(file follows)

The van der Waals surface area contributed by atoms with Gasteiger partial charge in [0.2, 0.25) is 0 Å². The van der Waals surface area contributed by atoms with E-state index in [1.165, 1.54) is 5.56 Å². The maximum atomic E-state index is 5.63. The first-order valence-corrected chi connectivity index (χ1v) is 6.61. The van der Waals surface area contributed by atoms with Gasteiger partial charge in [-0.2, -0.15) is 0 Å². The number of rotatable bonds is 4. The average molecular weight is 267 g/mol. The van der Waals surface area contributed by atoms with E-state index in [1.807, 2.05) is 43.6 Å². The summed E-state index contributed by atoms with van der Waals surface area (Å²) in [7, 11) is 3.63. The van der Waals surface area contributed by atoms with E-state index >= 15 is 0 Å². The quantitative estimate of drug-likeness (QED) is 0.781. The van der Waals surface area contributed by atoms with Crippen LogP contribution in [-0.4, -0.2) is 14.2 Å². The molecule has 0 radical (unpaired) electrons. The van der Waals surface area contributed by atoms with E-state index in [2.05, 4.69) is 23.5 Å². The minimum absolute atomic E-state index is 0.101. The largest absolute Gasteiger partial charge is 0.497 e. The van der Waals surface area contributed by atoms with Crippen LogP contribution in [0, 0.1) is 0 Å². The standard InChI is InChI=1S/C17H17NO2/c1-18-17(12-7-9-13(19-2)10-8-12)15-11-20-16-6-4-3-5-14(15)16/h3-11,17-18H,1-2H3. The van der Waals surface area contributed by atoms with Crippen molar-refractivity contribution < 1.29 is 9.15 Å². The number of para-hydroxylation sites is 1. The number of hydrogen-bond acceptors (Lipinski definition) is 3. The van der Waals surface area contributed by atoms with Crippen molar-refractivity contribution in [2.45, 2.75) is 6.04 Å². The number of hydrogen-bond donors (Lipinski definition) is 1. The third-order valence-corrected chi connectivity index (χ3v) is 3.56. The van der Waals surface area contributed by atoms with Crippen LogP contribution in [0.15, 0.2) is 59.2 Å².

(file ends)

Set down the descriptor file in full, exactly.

The van der Waals surface area contributed by atoms with Gasteiger partial charge in [0.2, 0.25) is 0 Å². The van der Waals surface area contributed by atoms with E-state index in [1.165, 1.54) is 5.56 Å². The maximum atomic E-state index is 5.63. The first-order valence-corrected chi connectivity index (χ1v) is 6.61. The van der Waals surface area contributed by atoms with Gasteiger partial charge in [-0.2, -0.15) is 0 Å². The number of rotatable bonds is 4. The average molecular weight is 267 g/mol. The van der Waals surface area contributed by atoms with E-state index in [1.807, 2.05) is 43.6 Å². The summed E-state index contributed by atoms with van der Waals surface area (Å²) in [7, 11) is 3.63. The van der Waals surface area contributed by atoms with E-state index >= 15 is 0 Å². The quantitative estimate of drug-likeness (QED) is 0.781. The van der Waals surface area contributed by atoms with Crippen LogP contribution in [-0.4, -0.2) is 14.2 Å². The molecule has 0 radical (unpaired) electrons. The van der Waals surface area contributed by atoms with E-state index in [2.05, 4.69) is 23.5 Å². The minimum absolute atomic E-state index is 0.101. The largest absolute Gasteiger partial charge is 0.497 e. The van der Waals surface area contributed by atoms with Crippen LogP contribution in [0, 0.1) is 0 Å². The standard InChI is InChI=1S/C17H17NO2/c1-18-17(12-7-9-13(19-2)10-8-12)15-11-20-16-6-4-3-5-14(15)16/h3-11,17-18H,1-2H3. The van der Waals surface area contributed by atoms with Crippen molar-refractivity contribution < 1.29 is 9.15 Å². The number of para-hydroxylation sites is 1. The number of hydrogen-bond acceptors (Lipinski definition) is 3. The van der Waals surface area contributed by atoms with Crippen molar-refractivity contribution in [2.45, 2.75) is 6.04 Å². The number of hydrogen-bond donors (Lipinski definition) is 1. The third-order valence-corrected chi connectivity index (χ3v) is 3.56. The van der Waals surface area contributed by atoms with Crippen LogP contribution in [0.15, 0.2) is 59.2 Å².